Washington law does not set out what a “normal” parenting plan should be. Instead, it encourages parties to reach their own agreement about parenting their child. If the parties cannot reach an agreement, however, the court must issue a parenting plan after taking various factors into consideration, including the child’s age.

A parenting plan contains a residential schedule that defines which parent has the residential care of the child each day. In most cases, a child will primarily live in the residential care of one parent, and spend certain days in the residential care of the other parent. In many cases, the non-residential parent will exercise “visitation” with the child on alternate weekends, for a few hours midweek, and for half of the specified holidays and school breaks.

Here, again, the age of the child comes into play. When a child is not yet in school, each parent may necessarily have the opportunity to spend more time with the child than they would be able to with a school-aged child. On the other hand, it may be difficult to send a small infant to the other parent for an entire weekend if the child is still breastfeeding. These are just a few examples about how the age of your children might impact your parenting plan.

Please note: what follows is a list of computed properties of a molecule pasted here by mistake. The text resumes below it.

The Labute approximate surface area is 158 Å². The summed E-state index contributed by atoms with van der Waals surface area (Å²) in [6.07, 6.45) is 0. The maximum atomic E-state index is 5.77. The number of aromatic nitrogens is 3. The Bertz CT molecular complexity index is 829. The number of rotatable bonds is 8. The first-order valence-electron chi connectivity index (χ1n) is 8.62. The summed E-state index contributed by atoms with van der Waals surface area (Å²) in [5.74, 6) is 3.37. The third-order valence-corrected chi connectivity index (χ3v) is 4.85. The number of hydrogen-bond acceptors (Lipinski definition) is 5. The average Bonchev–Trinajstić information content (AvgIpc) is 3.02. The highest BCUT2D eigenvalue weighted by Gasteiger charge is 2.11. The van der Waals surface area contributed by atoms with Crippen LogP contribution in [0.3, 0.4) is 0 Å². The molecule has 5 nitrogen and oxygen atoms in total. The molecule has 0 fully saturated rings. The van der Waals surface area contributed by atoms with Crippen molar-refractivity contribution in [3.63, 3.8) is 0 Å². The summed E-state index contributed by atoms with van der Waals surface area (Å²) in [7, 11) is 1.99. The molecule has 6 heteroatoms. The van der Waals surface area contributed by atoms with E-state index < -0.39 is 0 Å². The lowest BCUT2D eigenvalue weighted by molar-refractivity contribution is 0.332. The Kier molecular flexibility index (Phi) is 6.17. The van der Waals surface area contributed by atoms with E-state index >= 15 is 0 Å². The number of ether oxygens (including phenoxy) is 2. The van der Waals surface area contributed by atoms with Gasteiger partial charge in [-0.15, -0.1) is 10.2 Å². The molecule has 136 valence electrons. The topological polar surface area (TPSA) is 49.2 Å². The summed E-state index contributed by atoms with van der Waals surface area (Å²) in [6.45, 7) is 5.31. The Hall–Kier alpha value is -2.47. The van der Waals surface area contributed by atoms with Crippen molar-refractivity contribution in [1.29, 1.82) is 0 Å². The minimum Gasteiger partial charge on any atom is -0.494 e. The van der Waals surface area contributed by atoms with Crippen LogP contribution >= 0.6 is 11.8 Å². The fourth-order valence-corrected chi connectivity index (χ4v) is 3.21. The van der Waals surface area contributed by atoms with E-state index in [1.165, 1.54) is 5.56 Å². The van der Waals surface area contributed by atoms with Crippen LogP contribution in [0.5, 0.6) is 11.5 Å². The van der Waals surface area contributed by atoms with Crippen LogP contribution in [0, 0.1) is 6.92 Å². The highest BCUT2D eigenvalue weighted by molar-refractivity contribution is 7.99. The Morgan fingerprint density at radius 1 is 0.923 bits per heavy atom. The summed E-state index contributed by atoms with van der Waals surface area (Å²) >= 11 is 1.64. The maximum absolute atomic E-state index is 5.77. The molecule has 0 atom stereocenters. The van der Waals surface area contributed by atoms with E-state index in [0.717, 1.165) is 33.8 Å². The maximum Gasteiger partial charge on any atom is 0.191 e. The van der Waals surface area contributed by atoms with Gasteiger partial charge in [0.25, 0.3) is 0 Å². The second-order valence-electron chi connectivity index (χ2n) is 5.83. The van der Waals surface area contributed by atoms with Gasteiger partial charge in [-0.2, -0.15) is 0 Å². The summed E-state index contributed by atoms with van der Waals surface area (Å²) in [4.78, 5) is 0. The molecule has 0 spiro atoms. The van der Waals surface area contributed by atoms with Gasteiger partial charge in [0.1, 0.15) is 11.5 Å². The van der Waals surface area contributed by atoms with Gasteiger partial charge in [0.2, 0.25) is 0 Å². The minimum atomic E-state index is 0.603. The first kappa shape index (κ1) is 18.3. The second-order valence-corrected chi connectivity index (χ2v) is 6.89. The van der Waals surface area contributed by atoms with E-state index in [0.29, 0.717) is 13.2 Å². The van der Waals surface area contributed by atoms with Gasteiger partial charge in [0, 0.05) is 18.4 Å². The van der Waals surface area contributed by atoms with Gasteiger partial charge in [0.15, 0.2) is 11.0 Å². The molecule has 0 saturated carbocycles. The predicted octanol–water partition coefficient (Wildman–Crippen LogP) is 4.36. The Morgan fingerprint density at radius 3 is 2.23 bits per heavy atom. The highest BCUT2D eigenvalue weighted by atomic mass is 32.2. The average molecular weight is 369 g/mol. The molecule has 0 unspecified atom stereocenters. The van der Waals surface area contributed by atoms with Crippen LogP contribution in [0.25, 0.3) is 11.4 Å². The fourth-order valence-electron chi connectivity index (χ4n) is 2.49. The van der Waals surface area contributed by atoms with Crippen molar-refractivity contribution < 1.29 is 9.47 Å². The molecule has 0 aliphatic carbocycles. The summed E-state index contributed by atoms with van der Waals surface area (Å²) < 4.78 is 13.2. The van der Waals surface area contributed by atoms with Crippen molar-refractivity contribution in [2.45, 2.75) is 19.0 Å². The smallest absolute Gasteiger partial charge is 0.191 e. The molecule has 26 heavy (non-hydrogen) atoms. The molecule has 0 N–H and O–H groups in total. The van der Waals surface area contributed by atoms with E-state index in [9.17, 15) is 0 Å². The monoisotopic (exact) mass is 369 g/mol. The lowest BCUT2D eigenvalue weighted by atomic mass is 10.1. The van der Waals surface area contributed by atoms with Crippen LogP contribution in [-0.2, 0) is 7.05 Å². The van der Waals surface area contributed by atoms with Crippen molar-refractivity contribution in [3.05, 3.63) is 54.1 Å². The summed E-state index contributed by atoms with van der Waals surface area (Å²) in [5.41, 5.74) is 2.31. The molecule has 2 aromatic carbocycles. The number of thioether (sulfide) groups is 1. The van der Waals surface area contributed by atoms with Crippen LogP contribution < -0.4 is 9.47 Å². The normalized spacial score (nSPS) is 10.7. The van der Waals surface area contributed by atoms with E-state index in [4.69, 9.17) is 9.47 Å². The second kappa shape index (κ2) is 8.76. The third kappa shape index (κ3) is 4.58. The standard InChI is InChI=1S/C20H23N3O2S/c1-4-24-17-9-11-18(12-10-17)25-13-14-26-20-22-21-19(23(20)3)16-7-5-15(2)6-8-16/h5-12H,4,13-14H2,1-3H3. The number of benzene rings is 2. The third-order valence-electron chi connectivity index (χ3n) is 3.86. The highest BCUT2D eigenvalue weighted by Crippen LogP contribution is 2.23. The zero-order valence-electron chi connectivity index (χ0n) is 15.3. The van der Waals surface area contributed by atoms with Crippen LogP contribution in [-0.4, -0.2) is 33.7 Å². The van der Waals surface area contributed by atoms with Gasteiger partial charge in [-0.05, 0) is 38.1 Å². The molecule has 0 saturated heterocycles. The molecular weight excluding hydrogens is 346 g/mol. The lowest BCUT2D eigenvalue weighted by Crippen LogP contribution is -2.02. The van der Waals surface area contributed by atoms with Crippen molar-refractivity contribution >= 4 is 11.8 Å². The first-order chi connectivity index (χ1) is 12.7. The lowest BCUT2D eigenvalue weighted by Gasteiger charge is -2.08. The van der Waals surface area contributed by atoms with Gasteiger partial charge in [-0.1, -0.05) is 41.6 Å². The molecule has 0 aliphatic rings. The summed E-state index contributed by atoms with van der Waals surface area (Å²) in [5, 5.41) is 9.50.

For these reasons, parenting plans involving infants and small children tend to be quite different than those involving school-aged children. A plan for an infant might provide for frequent – even daily – visits by the non-residential parent for short periods of time, and no overnight visitation. Conversely, a plan for a fourth-grader might provide for alternate weekends with each parent and a shorter visit with the non-residential parent after school.

Divorce and paternity cases involving minor child can be very complex, so you will need to consult a child custody and visitation attorney about your rights and obligations under Washington law. With our legal knowledge of Washington family law, we can help you make the decisions in your case that will best benefit you and your family in any type of family law matter. We are here to answer your questions, ease your mind, and help guide you through what is likely to be a difficult proceeding. At Ashby law, we handle family law cases that involve all types of issues, including child custody, visitation, divorce, paternity, child supportproperty division, and spousal support. Contact our office today and see how we can assist you with your Washington family law case.

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